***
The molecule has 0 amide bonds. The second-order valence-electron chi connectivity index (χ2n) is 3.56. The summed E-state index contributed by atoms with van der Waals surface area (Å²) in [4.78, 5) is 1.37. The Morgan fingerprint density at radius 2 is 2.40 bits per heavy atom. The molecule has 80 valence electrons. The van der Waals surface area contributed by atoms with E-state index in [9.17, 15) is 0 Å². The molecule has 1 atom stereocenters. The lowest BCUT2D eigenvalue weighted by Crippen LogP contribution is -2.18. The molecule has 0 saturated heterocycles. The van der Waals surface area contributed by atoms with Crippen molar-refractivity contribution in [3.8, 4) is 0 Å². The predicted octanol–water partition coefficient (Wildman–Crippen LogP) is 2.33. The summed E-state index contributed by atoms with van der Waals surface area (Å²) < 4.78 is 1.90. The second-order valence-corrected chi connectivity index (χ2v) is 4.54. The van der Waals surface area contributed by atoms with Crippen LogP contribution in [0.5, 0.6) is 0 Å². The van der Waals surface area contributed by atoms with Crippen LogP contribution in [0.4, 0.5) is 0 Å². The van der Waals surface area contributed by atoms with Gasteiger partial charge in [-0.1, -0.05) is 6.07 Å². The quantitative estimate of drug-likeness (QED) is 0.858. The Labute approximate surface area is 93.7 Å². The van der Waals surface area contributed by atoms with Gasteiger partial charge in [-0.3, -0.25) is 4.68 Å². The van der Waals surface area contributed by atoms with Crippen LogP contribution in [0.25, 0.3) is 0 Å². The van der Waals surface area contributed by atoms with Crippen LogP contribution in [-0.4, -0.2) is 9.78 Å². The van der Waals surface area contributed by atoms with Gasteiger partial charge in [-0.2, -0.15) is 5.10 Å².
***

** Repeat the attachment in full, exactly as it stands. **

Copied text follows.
The molecule has 0 amide bonds. The second-order valence-electron chi connectivity index (χ2n) is 3.56. The summed E-state index contributed by atoms with van der Waals surface area (Å²) in [4.78, 5) is 1.37. The Morgan fingerprint density at radius 2 is 2.40 bits per heavy atom. The molecule has 80 valence electrons. The van der Waals surface area contributed by atoms with E-state index in [9.17, 15) is 0 Å². The molecule has 1 atom stereocenters. The lowest BCUT2D eigenvalue weighted by Crippen LogP contribution is -2.18. The molecule has 0 saturated heterocycles. The van der Waals surface area contributed by atoms with Crippen molar-refractivity contribution in [3.8, 4) is 0 Å². The predicted octanol–water partition coefficient (Wildman–Crippen LogP) is 2.33. The summed E-state index contributed by atoms with van der Waals surface area (Å²) < 4.78 is 1.90. The second-order valence-corrected chi connectivity index (χ2v) is 4.54. The van der Waals surface area contributed by atoms with Crippen LogP contribution in [0.5, 0.6) is 0 Å². The van der Waals surface area contributed by atoms with Crippen LogP contribution in [0.4, 0.5) is 0 Å². The van der Waals surface area contributed by atoms with Gasteiger partial charge in [-0.1, -0.05) is 6.07 Å². The quantitative estimate of drug-likeness (QED) is 0.858. The Labute approximate surface area is 93.7 Å². The van der Waals surface area contributed by atoms with Gasteiger partial charge in [-0.3, -0.25) is 4.68 Å². The van der Waals surface area contributed by atoms with Crippen LogP contribution in [0.25, 0.3) is 0 Å². The van der Waals surface area contributed by atoms with Crippen LogP contribution in [-0.4, -0.2) is 9.78 Å². The van der Waals surface area contributed by atoms with Gasteiger partial charge in [-0.2, -0.15) is 5.10 Å².